Why Did I Come Out?

You never know when a teachable moment will present itself. You’ve got to be ready.

This morning at work in our breakroom whilst I was waiting for the tea kettle to heat up the water for my morning tea a coworker asked me “Miss Leigh, why did you come out as transgender. With all the hate and killing that’s going on, why did you do it? Ain’t you afraid of your safety?”

At first, I was speechless because I would have never expected this particular coworker to ask me anything about being trans. He’s a very street savvy young black man who exudes black male masculinity but is the nicest, sweetest person on earth. It amused me how he stumbled over his words oh so carefully measuring what he said as not to offend me. The tone in which he presented the question was so genuine, heartfelt, and sincere.  After he finished his question I wanted to just go over and give him a gigantic bear hug. His concern moved me.

I asked him what prompted his inquiry and concern. Don’t get me wrong I greatly appreciate it, but it just caught me off guard. He said that it came because of famous YouTuber and beauty blogger Nikkie de Jager came out as transgender and all of the hate that she’s getting. He’s been hearing about it on the news and radio. He stated that he doesn’t understand why we, Nikkie and I, decided to tell people that we are transgender. especially with all the violence and hatred towards trans people.

I told him that I had heard that Nikki was about to be blackmailed and was getting ahead of the situation. It’s pathetic that in 2020 people can’t stay in their lanes and let people just be themselves. That people are so desperate for money, they do anything to get it even at the expense of others.

I’m Coming Out. | NikkieTutorials

This is a very interesting question. Why did I come out as transgender?

I explained to him I came out because I was miserable not living as my true authentic self. Coming out as a transgender woman allowed me to develop as a whole individual, allowed for greater empowerment, and made it easier for me to develop a positive self-image. Coming out freed me of the fear of being “found out” and helped me avoid living a double life, which can be extremely stressful, demoralizing and soul draining. Finally, coming out made it easier to connect with people who are trans, therefore giving a sense of community and family.

I was tired of living a life of lies, secrecy, and self-harm. Also, that my story is unique and if by telling my story I can help another intersex or trans person, then it’s all worth it. I come out to help dispel myths and stereotypes by speaking about my own experience and educating others.  If a trans person in rural Missouri hears or reads my story and it gives them hope that they too can be their true authentic self, then I’ll gladly take the risks. Hopefully I can be a role model for others.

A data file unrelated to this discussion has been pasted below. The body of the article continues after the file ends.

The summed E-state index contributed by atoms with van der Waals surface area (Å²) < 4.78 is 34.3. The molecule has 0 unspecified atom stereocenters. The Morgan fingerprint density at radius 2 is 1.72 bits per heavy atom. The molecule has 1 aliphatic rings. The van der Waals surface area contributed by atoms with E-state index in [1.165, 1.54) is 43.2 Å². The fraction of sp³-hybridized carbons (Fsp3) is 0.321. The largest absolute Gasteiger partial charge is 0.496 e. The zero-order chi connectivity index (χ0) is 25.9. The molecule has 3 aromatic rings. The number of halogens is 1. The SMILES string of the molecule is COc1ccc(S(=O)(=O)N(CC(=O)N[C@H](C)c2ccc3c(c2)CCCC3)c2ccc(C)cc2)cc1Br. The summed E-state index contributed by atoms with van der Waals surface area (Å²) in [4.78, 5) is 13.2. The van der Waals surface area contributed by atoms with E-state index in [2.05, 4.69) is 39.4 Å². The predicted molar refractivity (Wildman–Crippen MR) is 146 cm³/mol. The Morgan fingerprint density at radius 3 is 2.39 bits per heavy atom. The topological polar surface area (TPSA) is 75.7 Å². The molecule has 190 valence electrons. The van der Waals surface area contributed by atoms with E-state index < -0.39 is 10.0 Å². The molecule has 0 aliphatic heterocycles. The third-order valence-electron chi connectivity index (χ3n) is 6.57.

Yes, I am very aware of the transphobia that exist in our country. How trans people are thought of and treated like second class citizens. How our lives are not valued, especially trans women of color who are hunted and killed and left to rot. I stated that in 2019, 26 trans women were killed by violence, 28 in 2018. I spoke of Ally Steinfeld, a trans teen brutally murdered right here in Missouri by “friends” in her own community.

Yes, I am aware of the risk that I take every time I go out on a date or show interest in someone. I have precautions in place for every date I go on. First, I take a picture of my date’s license plate and text it to 3 friends. Whatever venue we arrive at, I text that address to a friend. If we change locations, I text that address as well.  I have check in every 15 minutes until I get home safe and sound. Is this a bit extreme, yes. But It’s necessary. I value my life.

As Nelson Mandela once stated, “Education is our greatest weapon in this war against intolerance.” I believe this is true and that’s why I believe that “Educations is Activism!” That’s why I go out and do Gender Inclusivity presentations to any and all organizations, corporations, businesses schools, churches, whomever will listen. Through education, misgivings, myths and stereotypes can be eliminated.

It’s funny, I have never been asked why I came out as transgender. To be honest I never thought why myself. Hum?

I came out because I wasn’t scared.

Related

WHY OUTING CAN BE DEADLY

Coming Out As Transgender Strengthened This Teacher’s Commitment To His Students

Cover Photo | Photo Illustration by The Daily Beast

Jordan Braxton

Jordan Braxton has been an activist in the St. Louis LGBTQIA community for over 35-years, raising awareness about HIV/AIDS and Intersex and Trans Rights. Jordan is on the Board of Pride St. Louis, Inc. as The Director of Volunteers and Diversity and Inclusion and the Vice President of Black Pride St. Louis. Jordan currently works at St. Louis Efforts for AIDS as a Prevention Specialist.

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